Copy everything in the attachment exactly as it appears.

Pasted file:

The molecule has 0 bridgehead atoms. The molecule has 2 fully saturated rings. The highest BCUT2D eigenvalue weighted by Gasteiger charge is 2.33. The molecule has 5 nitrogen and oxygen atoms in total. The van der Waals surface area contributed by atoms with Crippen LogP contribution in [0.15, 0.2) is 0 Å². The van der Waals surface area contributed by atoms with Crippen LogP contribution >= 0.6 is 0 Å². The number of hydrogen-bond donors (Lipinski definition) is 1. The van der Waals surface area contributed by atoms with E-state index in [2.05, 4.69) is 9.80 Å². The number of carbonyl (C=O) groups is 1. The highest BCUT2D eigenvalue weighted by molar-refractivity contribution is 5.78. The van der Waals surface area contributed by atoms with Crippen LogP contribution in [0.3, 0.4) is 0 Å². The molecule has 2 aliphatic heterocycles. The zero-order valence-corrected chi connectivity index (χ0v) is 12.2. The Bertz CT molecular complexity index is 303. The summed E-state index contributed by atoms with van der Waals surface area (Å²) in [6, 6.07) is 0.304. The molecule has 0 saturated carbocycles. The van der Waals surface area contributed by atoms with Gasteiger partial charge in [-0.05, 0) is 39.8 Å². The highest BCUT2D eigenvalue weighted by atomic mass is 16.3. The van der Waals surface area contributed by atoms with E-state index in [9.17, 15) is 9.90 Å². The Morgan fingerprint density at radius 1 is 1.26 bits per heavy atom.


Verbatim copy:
The molecule has 0 bridgehead atoms. The molecule has 2 fully saturated rings. The highest BCUT2D eigenvalue weighted by Gasteiger charge is 2.33. The molecule has 5 nitrogen and oxygen atoms in total. The van der Waals surface area contributed by atoms with Crippen LogP contribution in [0.15, 0.2) is 0 Å². The van der Waals surface area contributed by atoms with Crippen LogP contribution >= 0.6 is 0 Å². The number of hydrogen-bond donors (Lipinski definition) is 1. The van der Waals surface area contributed by atoms with E-state index in [2.05, 4.69) is 9.80 Å². The number of carbonyl (C=O) groups is 1. The highest BCUT2D eigenvalue weighted by molar-refractivity contribution is 5.78. The van der Waals surface area contributed by atoms with Crippen LogP contribution in [0.3, 0.4) is 0 Å². The molecule has 2 aliphatic heterocycles. The zero-order valence-corrected chi connectivity index (χ0v) is 12.2. The Bertz CT molecular complexity index is 303. The summed E-state index contributed by atoms with van der Waals surface area (Å²) in [6, 6.07) is 0.304. The molecule has 0 saturated carbocycles. The van der Waals surface area contributed by atoms with Gasteiger partial charge in [-0.05, 0) is 39.8 Å². The highest BCUT2D eigenvalue weighted by atomic mass is 16.3. The van der Waals surface area contributed by atoms with E-state index in [9.17, 15) is 9.90 Å². The Morgan fingerprint density at radius 1 is 1.26 bits per heavy atom.